Data leaks have taken off like never before in 2020. Such is the conclusion of the new Data Breach Barometer. This study has been unveiled during a thematic breakfast hosted by the International Cybersecurity Forum in partnership with audit and consultancy firm PwC France and Maghreb, insurance broker Bessé, and with the contribution of the CNIL (National Commission on Informatics and Liberty).

How cyberattacks have evolved in France, how to avoid data leaks… here is a summary of the study’s teachings.


French data leak overview

The personal data of more than one million French residents has been compromised in the first semester of the year 2020. Such high numbers are unprecedented. In comparison, about 4.5 data thefts were recorded every day in 2018 versus 7 a day in 2020.

This increase can be put into context through various factors, the first one being the growing professionalisation of cybercrime. Potential data leak risks also reside in the digitisation of society. Another cause, this time from a positive source, is the rise in awareness from organisations, which report data leaks more frequently to the CNIL.

The most affected sectors are of course those owning or processing the most sensitive data. As such, the greatest victims of data leaks in 2020 were public services, followed by scientific and technological sectors (research centres, laboratories, universities…), banks and insurances, and the health sector.

While 52% of data leaks are indeed caused by malicious acts—a physical theft or a cyberattack—33% of the cases are born out of accidents, such as operational and programmer errors. Said percentage has increased by 7% since 2018.

Among all malicious acts leading to data leaks reported in 2020, the high increase of ransomware attacks is important to note. At times, in addition to taking organisations’ sensitive data hostage through encryption, the hackers also threaten to publish this information to put further pressure on the affected organisations. On this topic, the ANSSI (French National Cybersecurity Agency) has recorded a 92% increase of interventions for ransomware attacks.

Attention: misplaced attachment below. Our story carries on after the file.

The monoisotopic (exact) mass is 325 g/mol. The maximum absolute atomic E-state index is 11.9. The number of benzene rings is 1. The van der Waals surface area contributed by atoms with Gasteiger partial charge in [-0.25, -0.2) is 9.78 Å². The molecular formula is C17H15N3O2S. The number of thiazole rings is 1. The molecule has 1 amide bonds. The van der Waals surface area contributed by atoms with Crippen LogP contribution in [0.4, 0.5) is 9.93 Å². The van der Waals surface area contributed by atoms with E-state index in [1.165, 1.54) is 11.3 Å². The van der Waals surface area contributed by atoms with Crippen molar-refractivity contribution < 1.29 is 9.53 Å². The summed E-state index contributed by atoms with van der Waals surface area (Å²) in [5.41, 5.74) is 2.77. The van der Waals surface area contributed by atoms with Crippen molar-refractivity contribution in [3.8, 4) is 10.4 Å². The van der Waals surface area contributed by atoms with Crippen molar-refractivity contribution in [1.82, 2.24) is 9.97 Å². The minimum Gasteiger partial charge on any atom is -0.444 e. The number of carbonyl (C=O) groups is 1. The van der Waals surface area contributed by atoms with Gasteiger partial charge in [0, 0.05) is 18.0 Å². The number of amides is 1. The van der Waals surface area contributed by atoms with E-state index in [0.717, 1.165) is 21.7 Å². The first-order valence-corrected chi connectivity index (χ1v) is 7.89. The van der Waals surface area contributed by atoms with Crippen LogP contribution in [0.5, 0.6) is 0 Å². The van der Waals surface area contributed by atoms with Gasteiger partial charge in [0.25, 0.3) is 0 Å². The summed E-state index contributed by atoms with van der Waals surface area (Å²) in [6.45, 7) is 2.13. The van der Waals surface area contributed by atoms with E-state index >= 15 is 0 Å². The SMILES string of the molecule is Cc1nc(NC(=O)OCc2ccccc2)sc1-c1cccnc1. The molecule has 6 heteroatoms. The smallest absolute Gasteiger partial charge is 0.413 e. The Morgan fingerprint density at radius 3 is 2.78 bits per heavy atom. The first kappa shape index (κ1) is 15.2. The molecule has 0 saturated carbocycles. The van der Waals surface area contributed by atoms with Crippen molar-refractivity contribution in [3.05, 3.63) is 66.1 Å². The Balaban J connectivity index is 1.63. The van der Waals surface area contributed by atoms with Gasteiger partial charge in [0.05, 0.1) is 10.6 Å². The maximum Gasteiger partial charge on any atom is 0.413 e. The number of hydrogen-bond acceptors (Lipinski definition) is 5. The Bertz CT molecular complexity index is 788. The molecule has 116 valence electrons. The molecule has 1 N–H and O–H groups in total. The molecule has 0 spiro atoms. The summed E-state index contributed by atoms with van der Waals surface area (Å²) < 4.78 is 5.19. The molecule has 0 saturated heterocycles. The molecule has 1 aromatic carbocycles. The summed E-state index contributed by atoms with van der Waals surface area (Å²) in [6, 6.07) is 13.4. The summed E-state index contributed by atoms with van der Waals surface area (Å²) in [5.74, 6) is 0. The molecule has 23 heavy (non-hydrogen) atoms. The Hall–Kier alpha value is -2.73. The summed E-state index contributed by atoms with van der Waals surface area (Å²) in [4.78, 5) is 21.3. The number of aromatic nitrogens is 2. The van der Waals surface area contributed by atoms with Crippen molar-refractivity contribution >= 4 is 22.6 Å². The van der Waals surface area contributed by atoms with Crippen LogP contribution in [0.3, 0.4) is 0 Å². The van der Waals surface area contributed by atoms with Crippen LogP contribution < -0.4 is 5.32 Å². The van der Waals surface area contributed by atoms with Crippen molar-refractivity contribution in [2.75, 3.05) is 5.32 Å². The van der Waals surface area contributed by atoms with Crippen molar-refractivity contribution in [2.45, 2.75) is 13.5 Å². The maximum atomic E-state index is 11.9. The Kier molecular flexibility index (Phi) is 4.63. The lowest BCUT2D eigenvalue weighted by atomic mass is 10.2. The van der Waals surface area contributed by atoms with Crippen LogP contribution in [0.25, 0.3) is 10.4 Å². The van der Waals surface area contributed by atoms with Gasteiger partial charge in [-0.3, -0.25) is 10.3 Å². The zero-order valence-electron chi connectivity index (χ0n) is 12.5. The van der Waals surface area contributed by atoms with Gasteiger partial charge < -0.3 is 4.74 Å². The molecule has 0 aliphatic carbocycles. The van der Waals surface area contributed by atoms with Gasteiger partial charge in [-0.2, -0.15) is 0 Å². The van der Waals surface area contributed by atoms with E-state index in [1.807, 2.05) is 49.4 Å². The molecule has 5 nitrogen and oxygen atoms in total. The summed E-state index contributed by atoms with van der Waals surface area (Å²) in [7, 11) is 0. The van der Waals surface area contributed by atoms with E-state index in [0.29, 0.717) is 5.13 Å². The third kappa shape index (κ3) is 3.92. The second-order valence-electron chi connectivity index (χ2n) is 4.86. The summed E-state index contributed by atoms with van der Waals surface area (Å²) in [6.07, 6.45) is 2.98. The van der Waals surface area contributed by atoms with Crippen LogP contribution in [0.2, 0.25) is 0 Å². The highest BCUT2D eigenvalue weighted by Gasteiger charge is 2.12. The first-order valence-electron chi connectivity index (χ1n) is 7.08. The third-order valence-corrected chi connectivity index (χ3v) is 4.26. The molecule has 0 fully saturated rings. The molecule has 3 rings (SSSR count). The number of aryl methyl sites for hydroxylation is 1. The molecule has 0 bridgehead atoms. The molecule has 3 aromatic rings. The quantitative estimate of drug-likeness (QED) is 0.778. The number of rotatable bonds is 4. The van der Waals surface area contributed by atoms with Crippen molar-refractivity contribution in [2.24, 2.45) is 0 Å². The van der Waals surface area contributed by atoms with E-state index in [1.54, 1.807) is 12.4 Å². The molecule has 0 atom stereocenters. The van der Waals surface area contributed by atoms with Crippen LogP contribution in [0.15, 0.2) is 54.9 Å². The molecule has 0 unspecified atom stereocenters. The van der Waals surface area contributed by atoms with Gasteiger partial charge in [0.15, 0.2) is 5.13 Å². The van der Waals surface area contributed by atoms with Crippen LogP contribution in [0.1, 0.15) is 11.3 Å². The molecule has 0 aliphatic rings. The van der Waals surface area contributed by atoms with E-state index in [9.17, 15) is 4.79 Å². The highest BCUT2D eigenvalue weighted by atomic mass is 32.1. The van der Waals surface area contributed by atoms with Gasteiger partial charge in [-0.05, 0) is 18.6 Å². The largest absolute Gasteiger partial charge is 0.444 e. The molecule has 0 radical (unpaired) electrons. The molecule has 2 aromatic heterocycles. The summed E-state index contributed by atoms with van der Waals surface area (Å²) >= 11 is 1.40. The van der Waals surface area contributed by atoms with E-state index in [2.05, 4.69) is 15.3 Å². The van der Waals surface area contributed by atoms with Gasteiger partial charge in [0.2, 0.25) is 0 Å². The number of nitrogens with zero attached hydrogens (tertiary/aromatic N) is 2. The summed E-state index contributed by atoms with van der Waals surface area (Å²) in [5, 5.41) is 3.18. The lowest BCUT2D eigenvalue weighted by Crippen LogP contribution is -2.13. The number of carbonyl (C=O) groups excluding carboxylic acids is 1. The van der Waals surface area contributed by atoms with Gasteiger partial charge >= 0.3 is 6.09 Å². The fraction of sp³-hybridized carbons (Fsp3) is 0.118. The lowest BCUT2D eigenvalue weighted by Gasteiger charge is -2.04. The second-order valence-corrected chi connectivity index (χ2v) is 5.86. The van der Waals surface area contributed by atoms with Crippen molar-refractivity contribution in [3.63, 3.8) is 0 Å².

Aside big companies, local authorities, SMEs and ETIs are frequently targeted by this kind of cyberattack, resulting in deeply stained reputations but also heavy operating losses. In some cases, their survival is even on the line.

Nowadays it is no longer a matter of if we will be subjected to data leaks but a matter of when. “As the cybercriminal underworld becomes more professional, everyone can be a victim today. Sectors and organisations in all shapes and sizes are concerned by this,” explains Gaston Gautreneau, expert from the Technology expertise service of the CNIL.

Data protection: rise in mass awareness

Put into law in May 2018 to strengthen the legislative framework, the General Data Protection Regulation (GDPR) granted new rights to citizens and to users and clients of digital solutions. Moreover the GDPR forced businesses to take into account the stakes of data protection.

Bertrand Pailhès, Technologies and innovation director for the CNIL, has positive feedback to share after three years of GDPR implementation: “The GDPR has convinced a very large number of people to comply with standards. As a result we observed that investments in data protection from organisations greatly increased. In addition, the GDPR has set an example for the entire world and is an inspiration for many territories, including India and California.”

The health crisis and the democratisation of teleworking have also caused an interest in data protection. Thus the number of DPOs (Data Protection Officers) rose from 11,000 in 2019 to 21,000 the following year in metropolitan France.

How to protect oneself from data leaks